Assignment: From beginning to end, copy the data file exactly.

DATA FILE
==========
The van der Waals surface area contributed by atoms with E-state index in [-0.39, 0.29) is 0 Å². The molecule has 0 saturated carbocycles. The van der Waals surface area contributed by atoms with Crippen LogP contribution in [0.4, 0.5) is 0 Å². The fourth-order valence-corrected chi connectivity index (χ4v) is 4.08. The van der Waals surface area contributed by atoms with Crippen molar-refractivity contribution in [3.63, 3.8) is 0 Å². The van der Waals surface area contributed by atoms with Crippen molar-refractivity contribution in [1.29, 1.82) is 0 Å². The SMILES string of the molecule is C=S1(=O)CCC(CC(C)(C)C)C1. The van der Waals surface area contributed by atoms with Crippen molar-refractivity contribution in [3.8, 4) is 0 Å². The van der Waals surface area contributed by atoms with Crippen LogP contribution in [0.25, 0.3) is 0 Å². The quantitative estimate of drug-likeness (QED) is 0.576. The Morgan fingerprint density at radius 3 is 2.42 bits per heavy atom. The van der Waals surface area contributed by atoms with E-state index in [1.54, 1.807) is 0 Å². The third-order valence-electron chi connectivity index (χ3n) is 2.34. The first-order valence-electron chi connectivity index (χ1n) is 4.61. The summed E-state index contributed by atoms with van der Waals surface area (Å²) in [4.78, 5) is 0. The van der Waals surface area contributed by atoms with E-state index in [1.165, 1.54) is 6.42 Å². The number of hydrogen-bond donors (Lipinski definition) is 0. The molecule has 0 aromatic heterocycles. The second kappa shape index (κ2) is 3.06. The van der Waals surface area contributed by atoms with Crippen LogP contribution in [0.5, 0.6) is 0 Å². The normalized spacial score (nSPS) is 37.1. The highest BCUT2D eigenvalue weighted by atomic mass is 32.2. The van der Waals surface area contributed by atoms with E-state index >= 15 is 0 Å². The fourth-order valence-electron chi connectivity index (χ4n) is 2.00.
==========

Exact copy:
The van der Waals surface area contributed by atoms with E-state index in [-0.39, 0.29) is 0 Å². The molecule has 0 saturated carbocycles. The van der Waals surface area contributed by atoms with Crippen LogP contribution in [0.4, 0.5) is 0 Å². The fourth-order valence-corrected chi connectivity index (χ4v) is 4.08. The van der Waals surface area contributed by atoms with Crippen molar-refractivity contribution in [3.63, 3.8) is 0 Å². The van der Waals surface area contributed by atoms with Crippen molar-refractivity contribution in [1.29, 1.82) is 0 Å². The SMILES string of the molecule is C=S1(=O)CCC(CC(C)(C)C)C1. The van der Waals surface area contributed by atoms with Crippen molar-refractivity contribution in [3.8, 4) is 0 Å². The van der Waals surface area contributed by atoms with Crippen LogP contribution in [0.25, 0.3) is 0 Å². The quantitative estimate of drug-likeness (QED) is 0.576. The Morgan fingerprint density at radius 3 is 2.42 bits per heavy atom. The van der Waals surface area contributed by atoms with E-state index in [1.54, 1.807) is 0 Å². The third-order valence-electron chi connectivity index (χ3n) is 2.34. The first-order valence-electron chi connectivity index (χ1n) is 4.61. The summed E-state index contributed by atoms with van der Waals surface area (Å²) in [4.78, 5) is 0. The van der Waals surface area contributed by atoms with E-state index in [1.165, 1.54) is 6.42 Å². The number of hydrogen-bond donors (Lipinski definition) is 0. The molecule has 0 aromatic heterocycles. The second kappa shape index (κ2) is 3.06. The van der Waals surface area contributed by atoms with Crippen LogP contribution in [0.5, 0.6) is 0 Å². The normalized spacial score (nSPS) is 37.1. The highest BCUT2D eigenvalue weighted by atomic mass is 32.2. The van der Waals surface area contributed by atoms with E-state index >= 15 is 0 Å². The fourth-order valence-electron chi connectivity index (χ4n) is 2.00.